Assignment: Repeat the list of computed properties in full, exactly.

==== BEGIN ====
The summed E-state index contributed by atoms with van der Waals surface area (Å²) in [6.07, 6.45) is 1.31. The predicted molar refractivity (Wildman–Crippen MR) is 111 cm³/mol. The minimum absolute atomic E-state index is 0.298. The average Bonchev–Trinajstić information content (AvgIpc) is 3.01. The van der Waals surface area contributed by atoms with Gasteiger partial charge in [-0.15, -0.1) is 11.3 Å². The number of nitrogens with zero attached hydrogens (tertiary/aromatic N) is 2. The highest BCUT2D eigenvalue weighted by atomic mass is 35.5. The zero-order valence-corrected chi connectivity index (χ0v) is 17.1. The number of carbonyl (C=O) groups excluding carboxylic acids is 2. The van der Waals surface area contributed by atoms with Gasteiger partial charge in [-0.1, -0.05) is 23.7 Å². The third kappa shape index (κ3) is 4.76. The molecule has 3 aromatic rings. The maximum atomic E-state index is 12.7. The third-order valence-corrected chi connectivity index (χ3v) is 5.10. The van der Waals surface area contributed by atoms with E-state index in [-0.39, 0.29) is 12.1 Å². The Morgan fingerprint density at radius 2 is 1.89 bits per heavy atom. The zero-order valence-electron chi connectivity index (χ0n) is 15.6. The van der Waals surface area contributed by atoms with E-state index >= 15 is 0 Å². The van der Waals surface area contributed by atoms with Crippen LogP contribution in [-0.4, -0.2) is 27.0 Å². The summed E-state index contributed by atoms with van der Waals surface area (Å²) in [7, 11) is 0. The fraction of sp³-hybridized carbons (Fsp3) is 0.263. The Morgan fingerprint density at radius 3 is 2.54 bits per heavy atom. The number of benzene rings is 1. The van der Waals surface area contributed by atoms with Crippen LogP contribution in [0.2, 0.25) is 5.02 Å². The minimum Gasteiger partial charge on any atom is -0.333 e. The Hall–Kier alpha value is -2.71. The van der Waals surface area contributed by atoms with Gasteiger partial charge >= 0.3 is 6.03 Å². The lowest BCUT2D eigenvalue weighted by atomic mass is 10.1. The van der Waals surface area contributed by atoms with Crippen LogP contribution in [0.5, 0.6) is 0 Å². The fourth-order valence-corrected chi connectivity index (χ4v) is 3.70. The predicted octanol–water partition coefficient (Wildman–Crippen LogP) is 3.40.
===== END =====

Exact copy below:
The summed E-state index contributed by atoms with van der Waals surface area (Å²) in [6.07, 6.45) is 1.31. The predicted molar refractivity (Wildman–Crippen MR) is 111 cm³/mol. The minimum absolute atomic E-state index is 0.298. The average Bonchev–Trinajstić information content (AvgIpc) is 3.01. The van der Waals surface area contributed by atoms with Gasteiger partial charge in [-0.15, -0.1) is 11.3 Å². The number of nitrogens with zero attached hydrogens (tertiary/aromatic N) is 2. The highest BCUT2D eigenvalue weighted by atomic mass is 35.5. The zero-order valence-corrected chi connectivity index (χ0v) is 17.1. The number of carbonyl (C=O) groups excluding carboxylic acids is 2. The van der Waals surface area contributed by atoms with Gasteiger partial charge in [-0.1, -0.05) is 23.7 Å². The third kappa shape index (κ3) is 4.76. The molecule has 3 aromatic rings. The maximum atomic E-state index is 12.7. The third-order valence-corrected chi connectivity index (χ3v) is 5.10. The van der Waals surface area contributed by atoms with E-state index in [-0.39, 0.29) is 12.1 Å². The Morgan fingerprint density at radius 2 is 1.89 bits per heavy atom. The zero-order valence-electron chi connectivity index (χ0n) is 15.6. The van der Waals surface area contributed by atoms with E-state index >= 15 is 0 Å². The van der Waals surface area contributed by atoms with Crippen LogP contribution in [-0.4, -0.2) is 27.0 Å². The summed E-state index contributed by atoms with van der Waals surface area (Å²) in [7, 11) is 0. The fraction of sp³-hybridized carbons (Fsp3) is 0.263. The Morgan fingerprint density at radius 3 is 2.54 bits per heavy atom. The number of benzene rings is 1. The van der Waals surface area contributed by atoms with Crippen LogP contribution in [0.2, 0.25) is 5.02 Å². The minimum Gasteiger partial charge on any atom is -0.333 e. The Hall–Kier alpha value is -2.71. The van der Waals surface area contributed by atoms with Gasteiger partial charge >= 0.3 is 6.03 Å². The lowest BCUT2D eigenvalue weighted by atomic mass is 10.1. The van der Waals surface area contributed by atoms with Crippen LogP contribution in [0.5, 0.6) is 0 Å². The fourth-order valence-corrected chi connectivity index (χ4v) is 3.70. The predicted octanol–water partition coefficient (Wildman–Crippen LogP) is 3.40.